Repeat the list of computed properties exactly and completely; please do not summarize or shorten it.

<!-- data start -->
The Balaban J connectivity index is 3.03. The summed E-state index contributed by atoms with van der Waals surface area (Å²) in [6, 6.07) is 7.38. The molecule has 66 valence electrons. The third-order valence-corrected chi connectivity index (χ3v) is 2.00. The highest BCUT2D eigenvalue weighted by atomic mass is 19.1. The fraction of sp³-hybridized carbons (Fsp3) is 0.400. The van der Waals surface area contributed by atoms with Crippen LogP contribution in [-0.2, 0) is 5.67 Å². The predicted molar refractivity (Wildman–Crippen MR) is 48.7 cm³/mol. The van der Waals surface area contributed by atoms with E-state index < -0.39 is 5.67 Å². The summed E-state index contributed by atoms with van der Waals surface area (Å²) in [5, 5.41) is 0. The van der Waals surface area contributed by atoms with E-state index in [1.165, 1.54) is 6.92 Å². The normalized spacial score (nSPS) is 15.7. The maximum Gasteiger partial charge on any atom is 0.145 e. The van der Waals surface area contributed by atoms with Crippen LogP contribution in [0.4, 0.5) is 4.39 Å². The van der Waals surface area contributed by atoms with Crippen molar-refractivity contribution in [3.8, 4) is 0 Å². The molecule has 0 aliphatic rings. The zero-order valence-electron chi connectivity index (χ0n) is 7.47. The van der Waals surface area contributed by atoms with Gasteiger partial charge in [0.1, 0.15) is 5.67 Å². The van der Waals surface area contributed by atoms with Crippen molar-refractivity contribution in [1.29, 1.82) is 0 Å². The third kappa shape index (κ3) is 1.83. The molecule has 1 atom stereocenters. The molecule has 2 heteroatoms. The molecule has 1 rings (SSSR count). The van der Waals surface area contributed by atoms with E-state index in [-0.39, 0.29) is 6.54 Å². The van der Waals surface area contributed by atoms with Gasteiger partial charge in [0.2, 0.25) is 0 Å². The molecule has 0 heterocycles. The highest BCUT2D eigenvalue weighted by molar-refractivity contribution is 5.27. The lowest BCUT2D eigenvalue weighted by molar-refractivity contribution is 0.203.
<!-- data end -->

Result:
The Balaban J connectivity index is 3.03. The summed E-state index contributed by atoms with van der Waals surface area (Å²) in [6, 6.07) is 7.38. The molecule has 66 valence electrons. The third-order valence-corrected chi connectivity index (χ3v) is 2.00. The highest BCUT2D eigenvalue weighted by atomic mass is 19.1. The fraction of sp³-hybridized carbons (Fsp3) is 0.400. The van der Waals surface area contributed by atoms with Crippen LogP contribution in [-0.2, 0) is 5.67 Å². The predicted molar refractivity (Wildman–Crippen MR) is 48.7 cm³/mol. The van der Waals surface area contributed by atoms with E-state index < -0.39 is 5.67 Å². The summed E-state index contributed by atoms with van der Waals surface area (Å²) in [5, 5.41) is 0. The van der Waals surface area contributed by atoms with E-state index in [1.165, 1.54) is 6.92 Å². The normalized spacial score (nSPS) is 15.7. The maximum Gasteiger partial charge on any atom is 0.145 e. The van der Waals surface area contributed by atoms with Crippen LogP contribution in [0.4, 0.5) is 4.39 Å². The van der Waals surface area contributed by atoms with Crippen molar-refractivity contribution in [3.8, 4) is 0 Å². The molecule has 0 aliphatic rings. The zero-order valence-electron chi connectivity index (χ0n) is 7.47. The van der Waals surface area contributed by atoms with Gasteiger partial charge in [0.1, 0.15) is 5.67 Å². The van der Waals surface area contributed by atoms with Crippen molar-refractivity contribution in [1.29, 1.82) is 0 Å². The third kappa shape index (κ3) is 1.83. The molecule has 1 atom stereocenters. The molecule has 2 heteroatoms. The molecule has 1 rings (SSSR count). The van der Waals surface area contributed by atoms with E-state index in [-0.39, 0.29) is 6.54 Å². The van der Waals surface area contributed by atoms with Gasteiger partial charge in [0.2, 0.25) is 0 Å². The molecule has 0 heterocycles. The highest BCUT2D eigenvalue weighted by molar-refractivity contribution is 5.27. The lowest BCUT2D eigenvalue weighted by molar-refractivity contribution is 0.203.